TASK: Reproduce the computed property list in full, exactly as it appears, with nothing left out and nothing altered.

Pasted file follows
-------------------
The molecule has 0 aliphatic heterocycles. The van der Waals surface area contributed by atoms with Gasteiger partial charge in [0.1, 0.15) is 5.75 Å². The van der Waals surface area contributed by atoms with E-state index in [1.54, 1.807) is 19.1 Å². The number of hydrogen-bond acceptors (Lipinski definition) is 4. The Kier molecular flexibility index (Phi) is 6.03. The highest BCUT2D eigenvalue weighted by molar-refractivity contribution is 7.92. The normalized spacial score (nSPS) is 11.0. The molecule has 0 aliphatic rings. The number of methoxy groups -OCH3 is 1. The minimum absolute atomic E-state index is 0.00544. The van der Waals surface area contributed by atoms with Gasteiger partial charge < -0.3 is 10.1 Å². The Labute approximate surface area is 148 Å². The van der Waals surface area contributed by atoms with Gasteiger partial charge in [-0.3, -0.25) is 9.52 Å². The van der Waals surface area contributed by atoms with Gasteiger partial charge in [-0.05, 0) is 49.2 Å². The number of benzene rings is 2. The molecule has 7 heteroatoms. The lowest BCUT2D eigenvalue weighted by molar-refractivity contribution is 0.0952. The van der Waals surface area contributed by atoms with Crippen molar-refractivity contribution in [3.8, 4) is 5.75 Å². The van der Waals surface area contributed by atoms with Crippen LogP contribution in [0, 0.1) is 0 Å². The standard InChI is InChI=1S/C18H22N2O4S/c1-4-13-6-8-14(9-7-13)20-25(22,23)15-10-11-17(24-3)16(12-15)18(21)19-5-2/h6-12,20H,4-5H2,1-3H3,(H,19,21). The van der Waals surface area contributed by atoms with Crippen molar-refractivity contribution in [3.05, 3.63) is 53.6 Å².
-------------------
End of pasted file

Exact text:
The molecule has 0 aliphatic heterocycles. The van der Waals surface area contributed by atoms with Gasteiger partial charge in [0.1, 0.15) is 5.75 Å². The van der Waals surface area contributed by atoms with E-state index in [1.54, 1.807) is 19.1 Å². The number of hydrogen-bond acceptors (Lipinski definition) is 4. The Kier molecular flexibility index (Phi) is 6.03. The highest BCUT2D eigenvalue weighted by molar-refractivity contribution is 7.92. The normalized spacial score (nSPS) is 11.0. The molecule has 0 aliphatic rings. The number of methoxy groups -OCH3 is 1. The minimum absolute atomic E-state index is 0.00544. The van der Waals surface area contributed by atoms with Gasteiger partial charge < -0.3 is 10.1 Å². The Labute approximate surface area is 148 Å². The van der Waals surface area contributed by atoms with Gasteiger partial charge in [-0.3, -0.25) is 9.52 Å². The van der Waals surface area contributed by atoms with Gasteiger partial charge in [-0.05, 0) is 49.2 Å². The number of benzene rings is 2. The molecule has 7 heteroatoms. The lowest BCUT2D eigenvalue weighted by molar-refractivity contribution is 0.0952. The van der Waals surface area contributed by atoms with Crippen molar-refractivity contribution in [3.8, 4) is 5.75 Å². The van der Waals surface area contributed by atoms with Crippen LogP contribution in [0, 0.1) is 0 Å². The standard InChI is InChI=1S/C18H22N2O4S/c1-4-13-6-8-14(9-7-13)20-25(22,23)15-10-11-17(24-3)16(12-15)18(21)19-5-2/h6-12,20H,4-5H2,1-3H3,(H,19,21). The van der Waals surface area contributed by atoms with Crippen molar-refractivity contribution in [3.05, 3.63) is 53.6 Å².